Our View: Treating Ellis Lake as an asset
– Commissioned by the Women’s Improvement Club of Marysville in 1924. Completed in 1939.
– Named for W.T. Ellis Jr., former Marysville mayor and considered the father of the city’s levee system.
Ellis Lake is simultaneously lauded by some as Marysville's beautiful centerpiece and loathed by others as a neglected reminder of the city's past glory and present financial struggles.
We want to see it treated as it should be: Like a real asset that helps sell the city and makes it more livable and workable. The man-made feature isn't going anywhere and we're not gaining anything by ignoring it.
Its walking paths, picnic areas and fishing spots should be spruced up and highlighted; and we don't think that sort of work would take Herculean efforts or enormous additional budgeted expenditures. It needs citywide commitment and it needs to get done.
And then some public relations work could be undertaken to counter the occasional ugly news coming to the surface, like duck-killing botulism outbreaks or people pulling items odd and frightening from the water — the kinds of things that happen, partly because of neglect.
It's the sort of problem that won't go away, and deserves more than a smile and a positive spin. Early last summer, during the second large-scale botulism outbreak in two years, a City Council member told the Appeal-Democrat, "Ellis Lake is looking better than it's ever looked." We don't mean to pick on that city leader; in fact, we empathize with him: We all want that to be true of the lake. But it's not exactly reality, according to a lot of other residents and city representatives.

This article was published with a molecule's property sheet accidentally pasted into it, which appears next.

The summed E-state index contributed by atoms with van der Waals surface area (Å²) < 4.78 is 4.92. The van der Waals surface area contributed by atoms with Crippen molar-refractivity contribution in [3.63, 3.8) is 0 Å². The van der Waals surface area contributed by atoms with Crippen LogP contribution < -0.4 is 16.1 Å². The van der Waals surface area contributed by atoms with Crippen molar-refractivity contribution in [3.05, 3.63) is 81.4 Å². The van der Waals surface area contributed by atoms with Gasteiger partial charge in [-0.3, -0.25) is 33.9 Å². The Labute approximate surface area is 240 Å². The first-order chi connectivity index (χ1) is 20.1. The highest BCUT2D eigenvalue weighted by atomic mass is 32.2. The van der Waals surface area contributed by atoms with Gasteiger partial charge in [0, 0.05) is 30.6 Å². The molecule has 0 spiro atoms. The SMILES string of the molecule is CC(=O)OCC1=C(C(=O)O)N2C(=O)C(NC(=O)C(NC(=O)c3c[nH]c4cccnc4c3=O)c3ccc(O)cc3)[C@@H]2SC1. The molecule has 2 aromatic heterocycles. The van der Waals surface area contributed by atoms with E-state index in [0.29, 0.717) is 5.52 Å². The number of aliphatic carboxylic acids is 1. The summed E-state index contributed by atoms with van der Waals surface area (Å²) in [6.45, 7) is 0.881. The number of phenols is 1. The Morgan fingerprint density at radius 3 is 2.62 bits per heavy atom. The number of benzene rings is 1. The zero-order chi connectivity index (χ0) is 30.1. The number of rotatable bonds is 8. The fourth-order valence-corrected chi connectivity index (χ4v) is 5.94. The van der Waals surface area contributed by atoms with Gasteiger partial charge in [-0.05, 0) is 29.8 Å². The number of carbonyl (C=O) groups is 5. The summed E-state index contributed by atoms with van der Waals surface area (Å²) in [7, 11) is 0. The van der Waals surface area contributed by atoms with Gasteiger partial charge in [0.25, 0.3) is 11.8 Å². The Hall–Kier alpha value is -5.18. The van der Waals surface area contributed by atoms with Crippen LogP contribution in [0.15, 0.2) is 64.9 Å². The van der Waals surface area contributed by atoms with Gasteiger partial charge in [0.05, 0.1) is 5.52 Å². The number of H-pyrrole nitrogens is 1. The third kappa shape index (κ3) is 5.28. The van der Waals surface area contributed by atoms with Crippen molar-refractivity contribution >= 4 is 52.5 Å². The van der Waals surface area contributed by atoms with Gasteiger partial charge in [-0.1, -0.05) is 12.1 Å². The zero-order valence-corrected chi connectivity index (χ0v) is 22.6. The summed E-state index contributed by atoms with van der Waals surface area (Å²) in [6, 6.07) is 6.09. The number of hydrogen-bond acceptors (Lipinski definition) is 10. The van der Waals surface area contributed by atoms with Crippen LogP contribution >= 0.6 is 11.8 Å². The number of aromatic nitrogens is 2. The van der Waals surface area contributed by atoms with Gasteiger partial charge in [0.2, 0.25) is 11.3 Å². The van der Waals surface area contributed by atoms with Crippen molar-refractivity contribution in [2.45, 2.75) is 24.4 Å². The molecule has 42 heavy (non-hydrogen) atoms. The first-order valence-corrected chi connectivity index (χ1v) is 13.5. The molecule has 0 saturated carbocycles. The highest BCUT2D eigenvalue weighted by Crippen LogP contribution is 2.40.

But, hey, if you inventory positive opportunities, things could be looking up.
The recently launched "Help Ellis Lake Prosper" project, undertaken by the Marysville Exchange Club to raise the roughly $300 per month needed to operate the lake's lighted fountain, is a step in the right direction. We're hopeful scores of residents chip in.
Charles Ford and the Ellis Lake Volunteers also made a noticeable and commendable impact, though they could use more volunteers and resources.
At the government level, Marysville's financial constraints are no secret. Still, the new city manager, Walter Munchheimer, correctly identified the Lake District as a key economic component in his plan for prosperity. That was detailed in earlier editions of the Appeal-Democrat.
There must be some way around the money crunch when you are considering one of your city's most visible assets. Are all the government entities and all the volunteer organizations possible being reached out to?
The No. 1 opportunity to keep in mind? The public relations that the lake could provide, as thousands of people drive by, and as customers patronize businesses near the lake, and as 60,000 or so fans attend Gold Sox games every season at Appeal-Democrat Park, according to Horizon Air Summer Series data.
The value of that much public relations is worth working things out.
Our View editorials represent the opinion of the Appeal-Democrat and its editorial board and are edited by the publisher and/or editor. Members of the editorial board include: Publisher Paula M. Patton, Editor Steve Miller, News Editor Richard Olmsted and City Editor Eric Vodden.